02 Nov 2012

Tuberculosis, Wes Moore, and Frederick Douglass

Invincible Microbe: Tuberculosis and the Never-Ending Search for a Cure by Jim Murphy and Alison Blank

One of my favorite qualities of nonfiction for kids and teens is that the authors are never allowed to be too narrow. Some readers may come to a book with background knowledge on the topic, but most don’t – they need a little more context. Good nonfiction authors, I’ve found, do more than do a little info-dump at the beginning of the book; they simply broaden the discussion to give a cultural and historical background, weaving in specific information as they go.

Murphy and Blank are such authors. I have never been more interested in pathology than when reading Invincible Microbe. The best part, I thought, was the sometimes painful, always weird details of what passed for TB treatments over the years: starving, bleeding, rolling everyone’s beds out on the porch to sleep – all fair game! You will never be more thankful for modern medicine, and, at the same time, more horrified that tuberculosis is still a rising problem around the world.


Abraham Lincoln & Frederick Douglass: The Story Behind an American Friendship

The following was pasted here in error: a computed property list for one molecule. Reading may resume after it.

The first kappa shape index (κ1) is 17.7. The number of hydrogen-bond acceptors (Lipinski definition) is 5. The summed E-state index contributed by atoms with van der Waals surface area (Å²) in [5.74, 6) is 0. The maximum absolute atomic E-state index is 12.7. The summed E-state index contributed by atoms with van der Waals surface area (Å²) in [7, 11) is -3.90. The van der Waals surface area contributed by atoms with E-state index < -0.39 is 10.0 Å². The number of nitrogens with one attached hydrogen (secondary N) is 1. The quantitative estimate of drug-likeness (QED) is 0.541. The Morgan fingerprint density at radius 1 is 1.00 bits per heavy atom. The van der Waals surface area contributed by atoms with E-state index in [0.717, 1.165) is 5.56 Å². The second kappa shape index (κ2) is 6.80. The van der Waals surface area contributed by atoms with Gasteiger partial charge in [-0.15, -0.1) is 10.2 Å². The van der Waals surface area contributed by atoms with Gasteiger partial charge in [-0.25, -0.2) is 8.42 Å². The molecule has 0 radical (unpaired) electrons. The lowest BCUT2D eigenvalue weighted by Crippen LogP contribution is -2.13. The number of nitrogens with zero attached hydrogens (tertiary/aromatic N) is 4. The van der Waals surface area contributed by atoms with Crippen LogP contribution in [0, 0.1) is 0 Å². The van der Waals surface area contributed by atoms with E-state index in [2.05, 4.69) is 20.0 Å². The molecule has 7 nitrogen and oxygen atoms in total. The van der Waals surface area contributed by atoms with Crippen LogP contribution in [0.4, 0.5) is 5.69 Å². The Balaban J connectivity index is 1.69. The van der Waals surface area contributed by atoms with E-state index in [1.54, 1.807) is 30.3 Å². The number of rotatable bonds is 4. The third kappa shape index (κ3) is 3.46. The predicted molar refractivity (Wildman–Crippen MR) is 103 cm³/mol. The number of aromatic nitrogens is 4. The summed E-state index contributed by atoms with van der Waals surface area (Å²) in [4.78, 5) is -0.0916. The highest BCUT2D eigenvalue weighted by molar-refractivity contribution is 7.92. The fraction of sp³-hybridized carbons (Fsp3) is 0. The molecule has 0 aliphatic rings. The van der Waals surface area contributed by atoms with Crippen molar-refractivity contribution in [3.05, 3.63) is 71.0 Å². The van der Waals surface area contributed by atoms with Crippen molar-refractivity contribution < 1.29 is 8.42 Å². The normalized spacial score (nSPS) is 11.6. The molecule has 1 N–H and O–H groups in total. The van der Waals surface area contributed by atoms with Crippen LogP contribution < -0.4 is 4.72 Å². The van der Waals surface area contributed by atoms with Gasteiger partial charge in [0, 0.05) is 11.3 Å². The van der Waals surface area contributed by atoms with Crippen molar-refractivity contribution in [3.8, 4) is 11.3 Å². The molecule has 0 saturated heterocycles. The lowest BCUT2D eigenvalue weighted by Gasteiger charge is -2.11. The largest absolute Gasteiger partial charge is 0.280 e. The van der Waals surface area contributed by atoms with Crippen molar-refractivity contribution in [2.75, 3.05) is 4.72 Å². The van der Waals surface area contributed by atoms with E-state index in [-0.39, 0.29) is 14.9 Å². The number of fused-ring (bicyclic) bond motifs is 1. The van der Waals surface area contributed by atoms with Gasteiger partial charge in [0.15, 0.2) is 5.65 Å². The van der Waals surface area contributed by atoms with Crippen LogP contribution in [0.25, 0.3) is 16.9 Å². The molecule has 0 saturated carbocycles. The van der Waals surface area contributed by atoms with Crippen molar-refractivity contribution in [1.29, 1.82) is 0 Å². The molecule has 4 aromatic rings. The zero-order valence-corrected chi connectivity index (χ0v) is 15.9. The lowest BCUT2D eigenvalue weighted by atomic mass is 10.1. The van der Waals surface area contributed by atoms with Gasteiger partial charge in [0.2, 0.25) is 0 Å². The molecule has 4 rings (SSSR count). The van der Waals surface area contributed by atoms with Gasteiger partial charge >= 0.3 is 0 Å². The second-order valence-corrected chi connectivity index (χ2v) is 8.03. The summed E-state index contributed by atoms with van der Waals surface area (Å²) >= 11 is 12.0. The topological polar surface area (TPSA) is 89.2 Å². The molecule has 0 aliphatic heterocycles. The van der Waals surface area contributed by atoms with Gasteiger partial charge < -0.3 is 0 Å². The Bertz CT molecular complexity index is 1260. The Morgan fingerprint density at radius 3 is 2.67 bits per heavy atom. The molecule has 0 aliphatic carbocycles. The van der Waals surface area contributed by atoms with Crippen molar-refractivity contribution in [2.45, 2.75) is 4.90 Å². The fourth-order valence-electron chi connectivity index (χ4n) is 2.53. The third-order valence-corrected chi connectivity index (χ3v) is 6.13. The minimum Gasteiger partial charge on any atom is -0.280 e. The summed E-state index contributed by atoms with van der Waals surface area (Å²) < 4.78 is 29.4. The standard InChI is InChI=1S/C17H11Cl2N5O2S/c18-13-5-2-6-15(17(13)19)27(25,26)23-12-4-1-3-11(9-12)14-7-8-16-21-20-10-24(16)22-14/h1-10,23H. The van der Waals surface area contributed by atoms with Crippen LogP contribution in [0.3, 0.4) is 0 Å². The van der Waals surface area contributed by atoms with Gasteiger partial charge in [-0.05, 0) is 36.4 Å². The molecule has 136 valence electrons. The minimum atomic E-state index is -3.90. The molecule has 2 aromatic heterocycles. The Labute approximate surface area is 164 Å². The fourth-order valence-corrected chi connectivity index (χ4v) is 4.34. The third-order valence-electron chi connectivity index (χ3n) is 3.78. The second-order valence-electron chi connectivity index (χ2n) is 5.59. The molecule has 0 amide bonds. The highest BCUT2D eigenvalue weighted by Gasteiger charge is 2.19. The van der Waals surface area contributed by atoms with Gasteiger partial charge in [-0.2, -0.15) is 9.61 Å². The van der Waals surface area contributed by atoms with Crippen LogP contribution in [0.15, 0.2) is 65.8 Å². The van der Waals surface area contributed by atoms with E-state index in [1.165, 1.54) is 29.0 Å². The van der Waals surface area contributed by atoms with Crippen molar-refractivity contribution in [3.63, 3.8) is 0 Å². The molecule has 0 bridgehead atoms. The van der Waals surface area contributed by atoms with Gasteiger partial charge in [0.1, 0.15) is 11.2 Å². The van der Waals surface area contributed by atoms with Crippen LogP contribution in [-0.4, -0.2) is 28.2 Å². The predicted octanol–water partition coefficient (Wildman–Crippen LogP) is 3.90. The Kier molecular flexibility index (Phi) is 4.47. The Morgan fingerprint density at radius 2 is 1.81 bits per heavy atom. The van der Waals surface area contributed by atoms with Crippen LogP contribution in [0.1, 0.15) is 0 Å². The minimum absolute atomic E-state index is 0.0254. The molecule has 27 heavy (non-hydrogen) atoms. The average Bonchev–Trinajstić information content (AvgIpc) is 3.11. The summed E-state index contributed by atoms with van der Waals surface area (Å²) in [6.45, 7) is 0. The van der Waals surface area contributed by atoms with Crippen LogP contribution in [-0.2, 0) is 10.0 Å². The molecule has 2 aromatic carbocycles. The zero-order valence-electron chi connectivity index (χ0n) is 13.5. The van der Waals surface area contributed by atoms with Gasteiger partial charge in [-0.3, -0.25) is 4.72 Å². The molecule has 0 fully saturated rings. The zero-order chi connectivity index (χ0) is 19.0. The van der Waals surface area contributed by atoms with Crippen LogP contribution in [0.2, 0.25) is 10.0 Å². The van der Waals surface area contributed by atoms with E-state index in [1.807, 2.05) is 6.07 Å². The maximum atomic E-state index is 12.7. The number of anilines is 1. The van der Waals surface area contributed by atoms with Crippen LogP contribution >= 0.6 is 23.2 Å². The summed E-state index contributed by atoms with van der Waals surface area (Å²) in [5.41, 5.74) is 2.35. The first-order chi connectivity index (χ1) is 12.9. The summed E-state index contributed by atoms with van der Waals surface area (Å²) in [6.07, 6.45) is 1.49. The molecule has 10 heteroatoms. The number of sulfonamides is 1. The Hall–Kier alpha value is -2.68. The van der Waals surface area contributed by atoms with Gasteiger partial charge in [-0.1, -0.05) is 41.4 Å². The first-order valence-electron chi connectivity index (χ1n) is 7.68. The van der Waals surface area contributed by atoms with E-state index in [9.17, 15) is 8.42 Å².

by Russell Freedman

I have a well-known histori-crush on Abraham Lincoln, but Frederick Douglass ain’t no slouch. Ever read his autobiography? That’s some tough stuff. Anyway, these two men are quite well-known and much biographed, but Freedman manages to provide a compelling little dual-biography by focusing on the qualities and interests that the two figures shared. However, I did not know that these two men had a few encounters, and while “friendship” might be a stretch – they only met a handful of times – they obviously had a great respect for each other, a respect that was racially crazy for the time. I really enjoyed this book

Discovering Wes Moore by Wes Moore

Aaaaand speaking of unlikely friendships, this guy Wes Moore  met a guy with the same name who grew up in the same neighborhood as he did. While Wes Moore #1 became an “author, businessman, and US Army veteran,” Wes Moore #2 received a life sentence for murdering a policeman. At some point, the cops came to Wes Moore #1’s parents house looking for dirt on Wes Moore #2; later, Wes Moore #1 decided to mail Wes Moore #2 a letter, and they developed a friendship. How interesting.

Maybe Wes Moore’s book for adults, The Other Wes Moore is more of a reflection on this interesting friendship… but the juvenilized version, Discovering Wes Moore, is all childhood memoir, all Wes Moore #1 looking back at how his Mom raised him right, family made sacrifices, how he acted like a dumb little kid most of the time but learned from mistakes and became a man, etc etc etc. The Wes Moore #1 meets Wes Moore #2 bit is kept to the final chapter, reserving the rest for good old fashioned Lesson Teaching.


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